Tom Gamblin

October 17, 2011 | By | Add a Comment

“A Way Back to Then”

Metropolitan Room  –  September 22, October 11

 Cabaret audiences may know Tom Gamblin best for his stints as the quick-witted host of the Metropolitan Room’s popular annual summer-long performance contest, the MetroStar Talent Challenge. Theatregoers may know him for his off-Broadway and tour work or perhaps his nine seasons playing Santa in The Radio City Christmas Spectacular. This year, after the urging of many friends, Gamblin debuted his own show, A Way Back to Then, an eclectic collection of mostly theatre songs and reminiscences that he infuses with an uplifting tone.

Although Gamblin opened his show with “At the Crossroads” (Leslie Bricusse), it was fairly clear early on that there was little conflict within him—he seems more than happy to continue the showbiz life.

The show had a variety of songs, both familiar and rare. Gamblin’s natural exuberance and comic flair served him best on the novelty and up-tempo numbers. “Waiting for F Trains at Night” (to the tune of “Waiting for Life” by Lynn Ahrens and Stephen Flaherty, with new lyrics by Rachel Kaufman) earned big laughs from the urban audience, and “I Wanna Be a Rockette” (Tom Eyen, Alan Mencken) allowed him to throw in some inspired choreography and a hint of mischief. However, for the most part, he didn’t dig deep enough on the ballads, so they came across as pleasant rather than profound; likewise, he failed to find the undercurrents in Sondheim’s “Broadway Baby,” although his rendition was vocally strong.

Gamblin displayed an impressive vocal range, offering many anthemic selections that allowed him to end on soaring, sustained notes. However, his voice doesn’t have the flexibility it might have, and although he throws in an occasional growl, there is a sameness to the tone and dynamic, and his lower register could be stronger. To his credit, he warmed up as he went along, and at the end of the evening, he sounded as though he could go on singing for hours.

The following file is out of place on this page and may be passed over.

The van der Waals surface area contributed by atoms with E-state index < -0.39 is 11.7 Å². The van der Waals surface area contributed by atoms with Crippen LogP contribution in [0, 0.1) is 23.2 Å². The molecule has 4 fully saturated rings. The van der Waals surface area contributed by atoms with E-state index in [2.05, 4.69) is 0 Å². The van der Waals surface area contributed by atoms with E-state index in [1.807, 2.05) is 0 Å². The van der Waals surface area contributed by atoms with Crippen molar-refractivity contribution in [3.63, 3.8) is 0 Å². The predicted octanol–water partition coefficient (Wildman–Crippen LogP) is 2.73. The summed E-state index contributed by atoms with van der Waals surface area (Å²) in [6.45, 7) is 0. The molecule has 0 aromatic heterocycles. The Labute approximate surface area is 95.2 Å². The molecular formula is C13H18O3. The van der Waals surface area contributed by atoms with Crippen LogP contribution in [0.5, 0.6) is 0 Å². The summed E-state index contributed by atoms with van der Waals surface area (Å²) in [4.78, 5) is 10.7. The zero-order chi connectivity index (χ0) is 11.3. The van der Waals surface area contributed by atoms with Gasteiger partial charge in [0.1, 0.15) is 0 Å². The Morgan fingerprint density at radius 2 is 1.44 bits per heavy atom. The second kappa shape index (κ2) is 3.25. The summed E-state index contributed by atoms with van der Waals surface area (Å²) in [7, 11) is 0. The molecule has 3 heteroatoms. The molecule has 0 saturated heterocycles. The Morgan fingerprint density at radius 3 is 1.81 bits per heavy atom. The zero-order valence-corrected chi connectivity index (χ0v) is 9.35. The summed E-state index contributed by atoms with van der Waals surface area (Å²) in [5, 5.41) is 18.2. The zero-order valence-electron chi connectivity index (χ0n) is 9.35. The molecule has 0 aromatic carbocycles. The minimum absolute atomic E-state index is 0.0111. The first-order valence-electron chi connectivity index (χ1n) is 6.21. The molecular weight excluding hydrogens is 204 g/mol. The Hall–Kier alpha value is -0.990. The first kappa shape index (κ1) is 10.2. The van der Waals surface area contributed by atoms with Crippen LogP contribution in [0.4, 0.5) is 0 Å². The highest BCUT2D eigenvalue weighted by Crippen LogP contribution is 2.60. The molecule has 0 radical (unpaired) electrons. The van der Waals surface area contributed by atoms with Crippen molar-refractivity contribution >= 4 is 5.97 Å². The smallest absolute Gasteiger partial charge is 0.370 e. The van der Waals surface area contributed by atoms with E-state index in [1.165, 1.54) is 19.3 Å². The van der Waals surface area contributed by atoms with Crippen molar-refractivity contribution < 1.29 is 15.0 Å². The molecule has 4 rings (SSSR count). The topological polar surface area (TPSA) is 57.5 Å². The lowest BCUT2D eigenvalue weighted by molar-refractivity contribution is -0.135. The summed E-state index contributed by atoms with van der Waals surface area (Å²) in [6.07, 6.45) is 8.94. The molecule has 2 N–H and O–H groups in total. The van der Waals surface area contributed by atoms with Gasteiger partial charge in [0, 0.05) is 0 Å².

Gamblin’s show had a lot of polish—not a bad thing, for sure—but, as demonstrated in his hosting gigs, he excels at improvisation. One of the most moving moments of the night was his impromptu introduction of Rosamond, a stalwart cabaret supporter in the audience who was about to celebrate her 90th birthday. In that case, it gave the medley that followed—”Over the Rainbow” (Harold Arlen, E.Y. Harburg) and “I’m Always Chasing Rainbows” (Joseph McCarthy, Harry Carroll)—a special poignancy.

In terms of structure, the show may have benefited from a director’s eye and ear. Although Rodgers & Hart’s “My Funny Valentine” gave Gamblin an opportunity to speak of his nostalgia for the Grove Street of the ’80s (“You could take your two songs and work the whole street from Marie’s Crisis to the old Duplex to the Five Oaks”), placing this warm, familiar ballad second in the show with no set-up struck me as a little odd. Likewise, a tidbit about Donny and Marie followed by a verse of their television hit, Marty Cooper’s “A Little Bit Country, A Little Bit Rock ‘N’ Roll,” seemed to be of lesser importance in his life story (particularly for someone who grew up on the East Side of Manhattan) and appeared to have been wedged into the show to give him an excuse to sing a country song and a rock song, both of which are theatre songs: Roger Miller’s “River in the Rain” and Jonathan Larson’s “Your Eyes.” And finally, it was perhaps not best to bring up a guest to duet with him on his encore. Enjoy that final solo spotlight; at that point, you’ve earned it!

Though the evening was uneven, Gamblin’s heart is in the right place and he has the tools to become a first-rate entertainer. And for all that preceded it, nothing prepared this reviewer for his tour-de-force rendering of Craig Carnelia’s “Flight” near the end of the show. Gamblin poured every bit of passion he had into the song and it became very clear that he was no longer at a crossroads—he had stepped into artistry.

Category: Reviews

About the Author ()

Kevin Scott Hall performed in cabaret clubs for many years and recorded three CDs, including “New Light Dawning” in 1998, which received national airplay. He also worked at the legendary piano bar, Rose’s Turn, and has taught cabaret workshops and directed shows since 1995. Kevin earned his MFA in Creative Writing at City College of New York. He is an adjunct professor in the Theatre and English departments at City College and Borough of Manhattan Community College. His novel, “Off the Charts!” was published in 2010, and his memoir, “A Quarter Inch from My Heart” (Wisdom Moon), in 2014. Kevin writes a monthly column and entertainment features for Edge Media Network, writes reviews for BistroAwards.com, and freelances for other publications.

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